The newspaper subsequently introduced the Starbucks Tall Latte Index, in order to further test the theory of PPP. By coincidence, the average price of a Starbucks tall latte in the U.S. was the same as the average price of a Big Mac — USD 2.80 — in 2004. It turns out that the Tall Latte Index tells broadly the same story as the Big Mac Index for most key currencies. The indices show that the euro is about 30 percent overvalued against the dollar. This is based on the average price of EUR 2.93 — USD 3.70 — in member countries where Starbucks operates. Sterling pound is also 17 percent overvalued. Both indices show that the Swiss franc is the world’s most overvalued currency. The Canadian, Australian, and New Zealand dollars are still undervalued against the dollar despite their recent climb.
The indices, however, show mixed results when it comes to Asian currencies. The Big Mac Index says the yen is 12 percent undervalued against the dollar while the Tall Latte Index suggests that it is 13 percent overvalued. More startling is the Chinese yuan. It is 56 percent undervalued according to the Big Mac Index, but spot on its dollar PPP according to the Tall Latte Index. The differences probably reflect the different nature of competition in the markets for the two products: Starbucks coffee is pitched as a lifestyle drink and hence commands a premium, especially in Asian economies.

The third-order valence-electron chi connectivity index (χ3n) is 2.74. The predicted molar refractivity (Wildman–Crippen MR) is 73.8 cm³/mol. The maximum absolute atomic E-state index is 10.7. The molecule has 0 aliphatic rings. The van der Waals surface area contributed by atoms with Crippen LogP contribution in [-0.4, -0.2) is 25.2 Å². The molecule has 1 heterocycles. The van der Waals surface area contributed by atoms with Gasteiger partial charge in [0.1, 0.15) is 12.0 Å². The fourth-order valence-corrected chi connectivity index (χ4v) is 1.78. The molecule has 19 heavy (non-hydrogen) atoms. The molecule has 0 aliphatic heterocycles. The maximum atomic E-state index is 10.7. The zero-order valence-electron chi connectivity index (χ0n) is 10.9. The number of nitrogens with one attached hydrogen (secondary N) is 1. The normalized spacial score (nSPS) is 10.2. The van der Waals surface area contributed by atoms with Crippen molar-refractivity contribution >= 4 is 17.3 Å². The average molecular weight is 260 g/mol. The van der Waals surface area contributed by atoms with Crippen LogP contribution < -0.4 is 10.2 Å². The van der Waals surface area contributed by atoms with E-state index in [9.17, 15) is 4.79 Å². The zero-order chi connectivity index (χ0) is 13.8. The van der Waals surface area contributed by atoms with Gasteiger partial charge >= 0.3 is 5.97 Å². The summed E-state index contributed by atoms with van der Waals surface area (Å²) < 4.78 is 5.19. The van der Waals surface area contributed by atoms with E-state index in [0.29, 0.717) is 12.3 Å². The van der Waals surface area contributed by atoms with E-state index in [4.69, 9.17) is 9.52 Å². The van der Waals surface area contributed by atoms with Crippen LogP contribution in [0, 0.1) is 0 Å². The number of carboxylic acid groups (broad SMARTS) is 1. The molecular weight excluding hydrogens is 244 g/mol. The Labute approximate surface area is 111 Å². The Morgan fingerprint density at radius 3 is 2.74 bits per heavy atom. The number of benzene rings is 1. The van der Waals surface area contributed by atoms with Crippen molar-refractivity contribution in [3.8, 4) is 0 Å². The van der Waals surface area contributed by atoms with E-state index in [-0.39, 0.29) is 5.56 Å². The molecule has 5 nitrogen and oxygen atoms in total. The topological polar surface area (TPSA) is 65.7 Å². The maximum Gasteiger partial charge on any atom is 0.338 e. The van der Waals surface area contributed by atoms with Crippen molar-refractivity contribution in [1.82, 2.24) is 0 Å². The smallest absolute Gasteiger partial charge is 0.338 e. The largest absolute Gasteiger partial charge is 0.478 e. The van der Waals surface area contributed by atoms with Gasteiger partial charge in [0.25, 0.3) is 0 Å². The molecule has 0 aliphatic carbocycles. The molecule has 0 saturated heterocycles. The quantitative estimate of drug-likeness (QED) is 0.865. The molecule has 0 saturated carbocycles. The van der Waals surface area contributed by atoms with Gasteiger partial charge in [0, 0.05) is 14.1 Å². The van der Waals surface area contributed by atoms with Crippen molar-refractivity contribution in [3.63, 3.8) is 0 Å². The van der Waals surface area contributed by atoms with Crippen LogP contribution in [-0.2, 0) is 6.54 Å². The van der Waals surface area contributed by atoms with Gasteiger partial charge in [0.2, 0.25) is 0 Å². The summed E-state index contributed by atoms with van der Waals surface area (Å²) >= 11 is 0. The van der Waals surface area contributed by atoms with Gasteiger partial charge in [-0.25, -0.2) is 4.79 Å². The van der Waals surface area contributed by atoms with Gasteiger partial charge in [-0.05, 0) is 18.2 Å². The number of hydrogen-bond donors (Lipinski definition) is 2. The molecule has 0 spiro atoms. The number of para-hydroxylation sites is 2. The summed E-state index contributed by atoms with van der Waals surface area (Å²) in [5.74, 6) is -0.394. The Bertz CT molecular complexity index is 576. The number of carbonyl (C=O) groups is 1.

For more information, refer to Fundamentals of International Business: 1st Asia-Pacific edition by Michael Czinkota et al.
Universities have a special role to play in the development of new methods and measuring instruments. The focus on providing students and society with a special tool kit which allows others to better evaluate, understand and cope with similarities and differences will be crucial. Important is also the selection of information that firms need to know. In an era where information overload replaces information scarcity, it must become the task of universities to enable others to maximize their learning with a paucity of materials.
Universities need to demonstrate the benefits they can offer. When one considers the expansion and influence of the Roman Empire, it turns out that force played only a small role. Rather, by offering market places, roads, language, laws, and linkages, the Romans provided efficiency, safety, consistency, communication and insights within their realm. Outsiders then were not forced to join, but did so because affiliation offered the opportunity to live a better life. Universities need to achieve such voluntary interest as well. Given their knowledge base, their human talent and their cross-disciplinary capabilities, universities need to make the cost of non-collaboration unreasonably high to firms, so that they become a sought after source and partner.
This post is part of a series by Michael Czinkota of Georgetown University and Andreas Pinkwart of Handelshochschule Leipzig on international business research and the new role of universities. Find Part 8 here.